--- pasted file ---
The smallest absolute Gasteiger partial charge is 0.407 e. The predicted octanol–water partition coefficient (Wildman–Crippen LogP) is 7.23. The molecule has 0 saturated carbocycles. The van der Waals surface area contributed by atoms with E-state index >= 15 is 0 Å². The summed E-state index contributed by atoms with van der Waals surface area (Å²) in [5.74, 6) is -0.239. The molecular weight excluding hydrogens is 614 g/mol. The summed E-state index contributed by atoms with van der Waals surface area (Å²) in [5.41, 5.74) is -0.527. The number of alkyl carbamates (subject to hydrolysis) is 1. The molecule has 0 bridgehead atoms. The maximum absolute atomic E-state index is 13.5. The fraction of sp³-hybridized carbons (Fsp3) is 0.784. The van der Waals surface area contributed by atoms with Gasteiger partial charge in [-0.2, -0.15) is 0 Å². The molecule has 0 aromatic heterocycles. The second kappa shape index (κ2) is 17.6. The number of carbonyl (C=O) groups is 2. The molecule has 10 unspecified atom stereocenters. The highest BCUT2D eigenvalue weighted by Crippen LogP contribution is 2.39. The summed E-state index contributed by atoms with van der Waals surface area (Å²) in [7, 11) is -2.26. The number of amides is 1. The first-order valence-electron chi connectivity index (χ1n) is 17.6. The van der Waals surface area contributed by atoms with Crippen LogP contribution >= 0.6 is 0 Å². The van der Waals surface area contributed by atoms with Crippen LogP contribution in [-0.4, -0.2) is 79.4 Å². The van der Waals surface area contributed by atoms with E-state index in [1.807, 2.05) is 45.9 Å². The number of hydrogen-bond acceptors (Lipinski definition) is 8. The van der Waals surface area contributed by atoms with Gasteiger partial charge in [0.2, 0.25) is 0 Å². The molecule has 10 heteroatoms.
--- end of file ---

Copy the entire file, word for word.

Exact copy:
The smallest absolute Gasteiger partial charge is 0.407 e. The predicted octanol–water partition coefficient (Wildman–Crippen LogP) is 7.23. The molecule has 0 saturated carbocycles. The van der Waals surface area contributed by atoms with E-state index >= 15 is 0 Å². The summed E-state index contributed by atoms with van der Waals surface area (Å²) in [5.74, 6) is -0.239. The molecular weight excluding hydrogens is 614 g/mol. The summed E-state index contributed by atoms with van der Waals surface area (Å²) in [5.41, 5.74) is -0.527. The number of alkyl carbamates (subject to hydrolysis) is 1. The molecule has 0 bridgehead atoms. The maximum absolute atomic E-state index is 13.5. The fraction of sp³-hybridized carbons (Fsp3) is 0.784. The van der Waals surface area contributed by atoms with Gasteiger partial charge in [-0.2, -0.15) is 0 Å². The molecule has 0 aromatic heterocycles. The second kappa shape index (κ2) is 17.6. The number of carbonyl (C=O) groups is 2. The molecule has 10 unspecified atom stereocenters. The highest BCUT2D eigenvalue weighted by Crippen LogP contribution is 2.39. The summed E-state index contributed by atoms with van der Waals surface area (Å²) in [7, 11) is -2.26. The number of amides is 1. The first-order valence-electron chi connectivity index (χ1n) is 17.6. The van der Waals surface area contributed by atoms with Crippen LogP contribution >= 0.6 is 0 Å². The van der Waals surface area contributed by atoms with Crippen LogP contribution in [-0.4, -0.2) is 79.4 Å². The van der Waals surface area contributed by atoms with E-state index in [1.807, 2.05) is 45.9 Å². The number of hydrogen-bond acceptors (Lipinski definition) is 8. The van der Waals surface area contributed by atoms with Gasteiger partial charge in [0.2, 0.25) is 0 Å². The molecule has 10 heteroatoms.